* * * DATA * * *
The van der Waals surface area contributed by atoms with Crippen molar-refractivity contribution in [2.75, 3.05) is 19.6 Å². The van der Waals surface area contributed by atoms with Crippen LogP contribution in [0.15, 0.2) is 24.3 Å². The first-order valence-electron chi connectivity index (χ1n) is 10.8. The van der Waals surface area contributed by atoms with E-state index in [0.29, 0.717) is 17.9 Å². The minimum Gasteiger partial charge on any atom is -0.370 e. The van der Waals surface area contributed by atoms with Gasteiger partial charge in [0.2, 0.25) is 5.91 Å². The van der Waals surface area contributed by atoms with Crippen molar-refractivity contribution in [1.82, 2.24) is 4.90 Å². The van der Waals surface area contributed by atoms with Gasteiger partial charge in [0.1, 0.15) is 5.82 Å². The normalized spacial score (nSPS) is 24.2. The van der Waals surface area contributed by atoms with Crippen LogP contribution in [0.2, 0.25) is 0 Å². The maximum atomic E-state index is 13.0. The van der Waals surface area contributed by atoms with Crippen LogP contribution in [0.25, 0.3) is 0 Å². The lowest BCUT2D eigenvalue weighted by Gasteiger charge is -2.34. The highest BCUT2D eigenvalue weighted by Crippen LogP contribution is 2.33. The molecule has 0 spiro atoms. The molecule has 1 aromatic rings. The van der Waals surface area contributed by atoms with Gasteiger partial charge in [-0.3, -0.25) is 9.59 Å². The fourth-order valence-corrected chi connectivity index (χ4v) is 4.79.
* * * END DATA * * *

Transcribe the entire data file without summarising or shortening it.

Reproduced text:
The van der Waals surface area contributed by atoms with Crippen molar-refractivity contribution in [2.75, 3.05) is 19.6 Å². The van der Waals surface area contributed by atoms with Crippen LogP contribution in [0.15, 0.2) is 24.3 Å². The first-order valence-electron chi connectivity index (χ1n) is 10.8. The van der Waals surface area contributed by atoms with E-state index in [0.29, 0.717) is 17.9 Å². The minimum Gasteiger partial charge on any atom is -0.370 e. The van der Waals surface area contributed by atoms with Gasteiger partial charge in [0.2, 0.25) is 5.91 Å². The van der Waals surface area contributed by atoms with Crippen molar-refractivity contribution in [1.82, 2.24) is 4.90 Å². The van der Waals surface area contributed by atoms with Gasteiger partial charge in [0.1, 0.15) is 5.82 Å². The normalized spacial score (nSPS) is 24.2. The van der Waals surface area contributed by atoms with Crippen LogP contribution in [0.2, 0.25) is 0 Å². The maximum atomic E-state index is 13.0. The van der Waals surface area contributed by atoms with Crippen LogP contribution in [0.25, 0.3) is 0 Å². The lowest BCUT2D eigenvalue weighted by Gasteiger charge is -2.34. The highest BCUT2D eigenvalue weighted by Crippen LogP contribution is 2.33. The molecule has 0 spiro atoms. The molecule has 1 aromatic rings. The van der Waals surface area contributed by atoms with Gasteiger partial charge in [-0.3, -0.25) is 9.59 Å². The fourth-order valence-corrected chi connectivity index (χ4v) is 4.79.